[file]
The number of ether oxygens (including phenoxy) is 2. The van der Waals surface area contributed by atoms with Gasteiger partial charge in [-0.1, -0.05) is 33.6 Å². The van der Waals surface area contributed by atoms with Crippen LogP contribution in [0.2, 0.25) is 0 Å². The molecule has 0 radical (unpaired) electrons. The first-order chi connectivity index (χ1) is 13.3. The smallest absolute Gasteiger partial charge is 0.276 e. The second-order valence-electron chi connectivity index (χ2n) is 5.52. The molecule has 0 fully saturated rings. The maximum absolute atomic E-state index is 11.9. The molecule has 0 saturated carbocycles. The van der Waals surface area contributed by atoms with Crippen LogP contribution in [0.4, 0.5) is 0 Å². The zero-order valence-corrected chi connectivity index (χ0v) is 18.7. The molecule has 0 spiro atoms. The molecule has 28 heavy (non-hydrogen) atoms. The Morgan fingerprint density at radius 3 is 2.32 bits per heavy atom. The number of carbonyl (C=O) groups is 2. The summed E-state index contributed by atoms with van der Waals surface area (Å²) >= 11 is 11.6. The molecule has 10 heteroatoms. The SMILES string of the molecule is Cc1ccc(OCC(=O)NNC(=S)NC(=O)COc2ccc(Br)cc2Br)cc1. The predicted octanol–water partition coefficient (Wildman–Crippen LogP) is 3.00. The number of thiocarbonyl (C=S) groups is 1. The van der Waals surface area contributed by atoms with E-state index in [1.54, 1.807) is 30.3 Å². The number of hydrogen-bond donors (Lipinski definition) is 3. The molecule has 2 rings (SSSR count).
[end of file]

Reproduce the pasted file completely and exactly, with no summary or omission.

The number of ether oxygens (including phenoxy) is 2. The van der Waals surface area contributed by atoms with Gasteiger partial charge in [-0.1, -0.05) is 33.6 Å². The van der Waals surface area contributed by atoms with Crippen LogP contribution in [0.2, 0.25) is 0 Å². The molecule has 0 radical (unpaired) electrons. The first-order chi connectivity index (χ1) is 13.3. The smallest absolute Gasteiger partial charge is 0.276 e. The second-order valence-electron chi connectivity index (χ2n) is 5.52. The molecule has 0 fully saturated rings. The maximum absolute atomic E-state index is 11.9. The molecule has 0 saturated carbocycles. The van der Waals surface area contributed by atoms with Crippen LogP contribution in [0.4, 0.5) is 0 Å². The zero-order valence-corrected chi connectivity index (χ0v) is 18.7. The molecule has 0 spiro atoms. The molecule has 28 heavy (non-hydrogen) atoms. The Morgan fingerprint density at radius 3 is 2.32 bits per heavy atom. The number of carbonyl (C=O) groups is 2. The summed E-state index contributed by atoms with van der Waals surface area (Å²) >= 11 is 11.6. The molecule has 10 heteroatoms. The SMILES string of the molecule is Cc1ccc(OCC(=O)NNC(=S)NC(=O)COc2ccc(Br)cc2Br)cc1. The predicted octanol–water partition coefficient (Wildman–Crippen LogP) is 3.00. The number of thiocarbonyl (C=S) groups is 1. The van der Waals surface area contributed by atoms with E-state index in [1.54, 1.807) is 30.3 Å². The number of hydrogen-bond donors (Lipinski definition) is 3. The molecule has 2 rings (SSSR count).